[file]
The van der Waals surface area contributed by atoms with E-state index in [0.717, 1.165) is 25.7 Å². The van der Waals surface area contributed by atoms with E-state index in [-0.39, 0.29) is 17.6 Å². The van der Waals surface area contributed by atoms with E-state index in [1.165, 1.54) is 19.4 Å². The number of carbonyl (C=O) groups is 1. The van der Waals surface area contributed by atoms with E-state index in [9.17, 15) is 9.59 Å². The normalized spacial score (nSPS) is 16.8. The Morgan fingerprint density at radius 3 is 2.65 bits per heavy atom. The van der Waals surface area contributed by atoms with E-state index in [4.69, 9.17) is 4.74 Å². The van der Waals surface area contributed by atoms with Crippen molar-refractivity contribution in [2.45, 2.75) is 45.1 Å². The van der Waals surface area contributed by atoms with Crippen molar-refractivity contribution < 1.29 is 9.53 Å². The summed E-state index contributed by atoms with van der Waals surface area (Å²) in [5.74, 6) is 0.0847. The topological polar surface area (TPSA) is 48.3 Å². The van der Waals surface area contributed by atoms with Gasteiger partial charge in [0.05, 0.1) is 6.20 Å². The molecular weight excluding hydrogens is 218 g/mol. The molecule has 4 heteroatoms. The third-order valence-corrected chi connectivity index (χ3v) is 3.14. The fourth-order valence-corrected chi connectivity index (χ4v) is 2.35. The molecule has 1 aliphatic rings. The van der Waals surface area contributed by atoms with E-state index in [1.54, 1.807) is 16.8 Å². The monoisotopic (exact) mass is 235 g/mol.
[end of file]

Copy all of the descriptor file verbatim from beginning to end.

The van der Waals surface area contributed by atoms with E-state index in [0.717, 1.165) is 25.7 Å². The van der Waals surface area contributed by atoms with E-state index in [-0.39, 0.29) is 17.6 Å². The van der Waals surface area contributed by atoms with E-state index in [1.165, 1.54) is 19.4 Å². The number of carbonyl (C=O) groups is 1. The van der Waals surface area contributed by atoms with E-state index in [9.17, 15) is 9.59 Å². The normalized spacial score (nSPS) is 16.8. The Morgan fingerprint density at radius 3 is 2.65 bits per heavy atom. The van der Waals surface area contributed by atoms with E-state index in [4.69, 9.17) is 4.74 Å². The van der Waals surface area contributed by atoms with Crippen molar-refractivity contribution in [2.45, 2.75) is 45.1 Å². The van der Waals surface area contributed by atoms with Crippen molar-refractivity contribution < 1.29 is 9.53 Å². The summed E-state index contributed by atoms with van der Waals surface area (Å²) in [5.74, 6) is 0.0847. The topological polar surface area (TPSA) is 48.3 Å². The van der Waals surface area contributed by atoms with Gasteiger partial charge in [0.05, 0.1) is 6.20 Å². The molecular weight excluding hydrogens is 218 g/mol. The molecule has 4 heteroatoms. The third-order valence-corrected chi connectivity index (χ3v) is 3.14. The fourth-order valence-corrected chi connectivity index (χ4v) is 2.35. The molecule has 1 aliphatic rings. The van der Waals surface area contributed by atoms with E-state index in [1.54, 1.807) is 16.8 Å². The monoisotopic (exact) mass is 235 g/mol.